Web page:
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Review: Tony Hawk Pro Skater 3

Reviewed By: Bill Stiteler

Review Date: May 11, 2003


Genre: Maximum radical skateboarding action!
Format: CD
Developer: Gearbox Software
Publisher: Activision
Mac Publisher: Aspyr Media
System Requirements: Mac OS 9.2.1 or Mac OS X 10.1, 450MHz processor, 128MB RAM plus virtual memory or 256MB under Mac OS X, 700MB hard drive space, 3D graphics acceleration required (Minimum of ATI Radeon or NVIDIA GeForce series card), 32MB of video memory required
Network Feature: Yes
3D Support: Required
Retail Price: $39.99
Availability: Out Now
Rating: T for Teen (blood, mild lyrics, suggestive themes...of what, I have no idea)

Some of you, after reading this review, may remark, "You didn't even give it a chance!"

Well, not everybody gets a chance. Sometimes you're the first infantryman out of the boat and onto the beach. Sometimes you're the fat kid who thinks he's going to play Romeo one day. And sometimes you're the skateboarding game that's sent to me for review.

Tony Hawk Pro Skater 3. I have no issues with Mr. Hawk, mainly because if it weren't for the fact that a game showed up with his name on it, I'd have no idea who he is. What I do have a problem with is the "Pro Skater" and "3." The former implies that he's making a living doing this, and the latter implies that he's making so much money doing this that he's inspired at least two previous games.

The main goal of your amateur, non-enumerated skater is to annoy people by running into them after losing control of your "board" (part of the hip lingo I picked up while reviewing this little masterpiece), or by rampaging through public spaces at uncontrollable speeds. They do this, you see, in the name of "freedom." No, skateboarding is not a crime; however, reckless endangerment and trespassing are. Guess that's too long to put on a bumper sticker.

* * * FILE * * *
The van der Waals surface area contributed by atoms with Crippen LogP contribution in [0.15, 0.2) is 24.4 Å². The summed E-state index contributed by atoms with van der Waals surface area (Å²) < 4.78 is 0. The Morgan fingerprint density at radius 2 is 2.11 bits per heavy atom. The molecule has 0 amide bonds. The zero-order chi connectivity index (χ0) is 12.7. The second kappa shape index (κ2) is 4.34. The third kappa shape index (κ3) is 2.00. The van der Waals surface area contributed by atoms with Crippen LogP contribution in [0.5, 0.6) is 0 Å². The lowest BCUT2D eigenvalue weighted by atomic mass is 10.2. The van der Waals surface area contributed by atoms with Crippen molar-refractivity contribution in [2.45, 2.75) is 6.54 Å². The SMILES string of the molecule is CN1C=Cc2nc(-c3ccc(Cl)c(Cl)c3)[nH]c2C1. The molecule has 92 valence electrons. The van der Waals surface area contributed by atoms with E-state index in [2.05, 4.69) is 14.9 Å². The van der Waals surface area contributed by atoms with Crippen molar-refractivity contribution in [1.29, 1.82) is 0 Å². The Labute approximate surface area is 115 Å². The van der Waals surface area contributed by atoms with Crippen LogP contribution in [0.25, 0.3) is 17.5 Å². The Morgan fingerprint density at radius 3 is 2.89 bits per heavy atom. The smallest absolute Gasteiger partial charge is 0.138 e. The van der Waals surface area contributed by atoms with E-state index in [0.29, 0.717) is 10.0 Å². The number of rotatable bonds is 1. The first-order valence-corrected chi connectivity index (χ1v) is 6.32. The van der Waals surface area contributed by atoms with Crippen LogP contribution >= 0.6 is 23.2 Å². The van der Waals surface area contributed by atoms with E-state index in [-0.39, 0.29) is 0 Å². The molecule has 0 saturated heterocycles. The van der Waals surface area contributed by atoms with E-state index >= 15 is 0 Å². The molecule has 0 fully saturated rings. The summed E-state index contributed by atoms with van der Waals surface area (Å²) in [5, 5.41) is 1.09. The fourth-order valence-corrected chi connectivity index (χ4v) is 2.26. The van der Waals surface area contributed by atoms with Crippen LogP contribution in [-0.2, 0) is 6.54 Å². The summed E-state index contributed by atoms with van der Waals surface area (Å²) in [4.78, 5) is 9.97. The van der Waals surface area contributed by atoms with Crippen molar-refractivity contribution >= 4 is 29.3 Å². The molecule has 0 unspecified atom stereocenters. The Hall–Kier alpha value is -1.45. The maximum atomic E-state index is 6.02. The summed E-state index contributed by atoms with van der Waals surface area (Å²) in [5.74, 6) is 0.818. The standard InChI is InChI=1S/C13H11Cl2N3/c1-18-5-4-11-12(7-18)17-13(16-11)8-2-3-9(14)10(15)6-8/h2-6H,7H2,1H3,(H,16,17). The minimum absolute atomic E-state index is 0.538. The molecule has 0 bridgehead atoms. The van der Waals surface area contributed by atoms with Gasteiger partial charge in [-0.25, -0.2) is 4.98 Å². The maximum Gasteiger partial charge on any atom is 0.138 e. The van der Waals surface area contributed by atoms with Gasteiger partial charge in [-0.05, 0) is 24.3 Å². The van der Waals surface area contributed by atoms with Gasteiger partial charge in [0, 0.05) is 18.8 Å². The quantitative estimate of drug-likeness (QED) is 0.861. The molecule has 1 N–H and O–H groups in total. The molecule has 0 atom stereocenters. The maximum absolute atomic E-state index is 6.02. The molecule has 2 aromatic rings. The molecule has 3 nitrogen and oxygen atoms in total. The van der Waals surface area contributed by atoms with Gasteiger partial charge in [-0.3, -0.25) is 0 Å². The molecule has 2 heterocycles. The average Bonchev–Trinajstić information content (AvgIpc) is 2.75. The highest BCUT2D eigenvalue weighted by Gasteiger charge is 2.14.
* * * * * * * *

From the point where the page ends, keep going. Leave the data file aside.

But my low regard for skateboarding could be forgiven if, in fact, THPS3 were a fun game to play. I forgave Soldier of Fortune 2 for legitimizing a magazine for psychopaths, because it was a fun game to play. I forgave the creators of Star Trek: Voyager, because Elite Force was fun to play. Is Tony Hawk Pro Skater 3 a fun game to play? No, no it is not. In fact, I have only ever played two games which were less fun than Mr. Hawk's latest oeuvre; SimEarth and Survivor the Interactive Game.

My principal resentment against this quote-game-unquote is that I have no idea how to play it. I have no idea because there are no directions in the game. I think I'm supposed to score points by performing rapid-fire combinations of complex skateboarding moves without falling, but this is sheer guesswork on my part. I could be struggling to save a trauma victim's life while I struggle to save my own soul in the most intense episode of ER ever. Flipping through the manual, I see that the instructions are limited to telling me that hitting a number pad key may–may, mind you–result in my character doing an "ollie." What is an "ollie?" Why, let's ask our friend, Mr. Dictionary!

Ollie, IA (city, FIPS 59070)
Location: 41.19883 N, 92.09279 W
Population (1990): 207 (115 housing units)
Area: 2.6 sq km (land), 0.0 sq km (water)
Zip code(s): 52576

So, the whole ER thing is starting to make a lot more sense. My first and biggest complaint against the game, then, is that it's unplayable. Call me nuts, but I do tend to prefer games that overcome this obstacle. Elitist, I know, but what can you do?

Okay, okay, calm down Bill. Let's take another approach to this. Maybe the problem is with me. Maybe I'm too wrapped up in my own small-minded, "funcentric" view of video games to appreciate what THPS3 has to offer. I mean, why should I expect a game to tell me how to play it? Why should I expect a clear sense of the rules and objectives? Why don't I idolize people for their mastery of not falling off a plank of wood? Maybe I should just give in and–like every other man, woman, and child–decimate entire forests so that I can produce article after article praising this game. And, indeed, I should demand the mass burning of every copy of Hamlet as merely a cruel mockery of Tony Hawk Pro Skater 3's primacy as the greatest work of the human soul.

But somehow, I don't think so.

These then, are the facts:

The graphics are pretty good, you can play on the internet, you can make your own skateboarder. There are career games and single-shots. You've probably already bought a copy. But, ultimately, this game is not fun, at all, to play, except when you send a skater hurtling into a pig iron smelter.

When you get to Hell, tell 'em Stiteler sent you.


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